ASMI hosts group of European women seafood buyers at Alaska’s Dutch Harbor

Published on
March 2, 2018

The Alaska Seafood Marketing Institute (ASMI) hosted its first ever all-female trade mission recently, with seven European seafood buyers touring Dutch Harbor, Alaska, home to one of the world’s most lucrative fishing ports. 

The women represented companies that import some USD 60 million (EUR 48.9 million) in U.S. seafood to France, Germany, Lithuania, Portugal, Spain, and the United Kingdom. 

Hannah Lindoff, ASMI’s international program coordinator, said the idea for a trade mission featuring women came about after a convention of women in seafood in Seattle last year. 

“It struck me how wonderfully bonding that was for the women who were there. Most of the time our missions include women, but they’ve never been predominantly women, and we’ve had missions that just don’t include any at all,” she said. “We felt that actively recruiting women would help us create this special experience. And also, a lot of the women said that had the mission been gender neutral their company might not have picked them.”

Lindoff pointed out that ASMI’s target market for many years has been female shoppers and that more and more the marketing side of the business is becoming female-centric. She said the mission was a way for ASMI to reach out to women in other sectors of the seafood industry.

Alice Ottoson-McKeen, the assistant program coordinator for ASMI, travelled with the group to the remote port. The women toured boats and facilities and chatted with crew members, captains, and people on the floor in the processors.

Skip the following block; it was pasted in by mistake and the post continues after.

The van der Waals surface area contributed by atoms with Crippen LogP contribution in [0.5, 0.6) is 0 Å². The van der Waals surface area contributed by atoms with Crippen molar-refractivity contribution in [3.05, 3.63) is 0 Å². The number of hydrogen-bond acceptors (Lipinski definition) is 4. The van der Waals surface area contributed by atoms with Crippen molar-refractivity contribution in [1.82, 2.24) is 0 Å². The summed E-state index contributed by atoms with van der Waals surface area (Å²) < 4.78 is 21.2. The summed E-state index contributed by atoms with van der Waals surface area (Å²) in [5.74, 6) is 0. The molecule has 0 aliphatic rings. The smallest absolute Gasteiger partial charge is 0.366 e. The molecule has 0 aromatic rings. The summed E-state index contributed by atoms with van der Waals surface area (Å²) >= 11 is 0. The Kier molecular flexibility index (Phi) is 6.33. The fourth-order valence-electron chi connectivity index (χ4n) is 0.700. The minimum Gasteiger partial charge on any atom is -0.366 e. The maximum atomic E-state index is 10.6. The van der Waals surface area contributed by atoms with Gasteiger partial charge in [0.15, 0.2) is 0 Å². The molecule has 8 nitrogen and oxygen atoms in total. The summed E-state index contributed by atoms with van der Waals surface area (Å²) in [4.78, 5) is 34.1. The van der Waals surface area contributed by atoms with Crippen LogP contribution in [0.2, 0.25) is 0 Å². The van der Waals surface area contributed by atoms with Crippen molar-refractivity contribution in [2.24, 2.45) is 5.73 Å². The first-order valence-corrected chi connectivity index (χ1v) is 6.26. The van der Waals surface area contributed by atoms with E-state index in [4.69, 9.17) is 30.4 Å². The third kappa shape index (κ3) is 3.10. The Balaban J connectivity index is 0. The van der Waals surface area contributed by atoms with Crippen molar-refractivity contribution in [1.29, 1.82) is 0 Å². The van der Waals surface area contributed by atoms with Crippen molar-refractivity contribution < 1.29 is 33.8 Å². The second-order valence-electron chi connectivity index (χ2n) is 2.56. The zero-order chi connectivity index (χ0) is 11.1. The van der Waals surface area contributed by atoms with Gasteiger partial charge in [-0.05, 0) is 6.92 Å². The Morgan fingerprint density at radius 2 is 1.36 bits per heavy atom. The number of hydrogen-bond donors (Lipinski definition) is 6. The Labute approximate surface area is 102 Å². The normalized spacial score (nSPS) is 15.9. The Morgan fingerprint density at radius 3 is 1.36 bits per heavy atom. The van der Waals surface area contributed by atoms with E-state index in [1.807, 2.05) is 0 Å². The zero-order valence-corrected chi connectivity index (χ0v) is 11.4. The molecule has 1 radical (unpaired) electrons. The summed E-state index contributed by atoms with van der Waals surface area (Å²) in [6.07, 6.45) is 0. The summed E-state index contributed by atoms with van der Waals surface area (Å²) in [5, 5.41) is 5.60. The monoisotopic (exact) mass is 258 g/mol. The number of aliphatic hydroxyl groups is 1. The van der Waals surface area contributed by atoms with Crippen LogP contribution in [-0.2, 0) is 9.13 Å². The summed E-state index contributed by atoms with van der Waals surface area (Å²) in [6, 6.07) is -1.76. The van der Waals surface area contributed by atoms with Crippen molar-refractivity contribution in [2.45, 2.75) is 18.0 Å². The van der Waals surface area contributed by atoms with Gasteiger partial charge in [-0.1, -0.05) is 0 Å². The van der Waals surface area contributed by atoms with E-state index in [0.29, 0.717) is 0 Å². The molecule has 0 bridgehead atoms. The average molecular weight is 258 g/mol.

“We were lucky to tour a couple different vessels. We got to meet the crew on those boats and it was just really special. They were just so happy to talk to the buyers and show them how they go about things, because they obviously take a lot of pride in how sustainable and wild our seafood is,” Ottoson-McKeen said. 

They got an up close look at the pollock, cod, and crab operations, which were all in season during the trip, and Lindoff said the buyers were also interested in markets for other Alaska seafood species like octopus, black cod, and salmon. Lindoff said most of the women were already buying Alaska seafood and they hoped to strengthen ties with them, while others were new to the market.

“One thing that really stuck with these women was seeing how they fully utilize the catch in these processing plants,” Ottoson-McKeen said. “For example, in the pollock plant they’re processing fillets and surimi all at the same time, and for cod they do the roe and some oil and milt, which is a very high-value product.”

The delegation got a tour from Dutch Harbor’s mayor Frank Kelty, whom Ottoson-McKeen described as “a wealth of knowledge” and good conduit for helping the buyers understand how the fishing industry supports the state of Alaska, and vice versa.

“The point of these trips is to build a lasting bond with our customers and to showcase not just the pristine, beautiful environment where their fish is coming from, but also the care the Alaska seafood industry puts into processing and the major efforts and time and money we put into sustainability in this state,” Lindoff said.

Contributing Editor reporting from Seattle, USA

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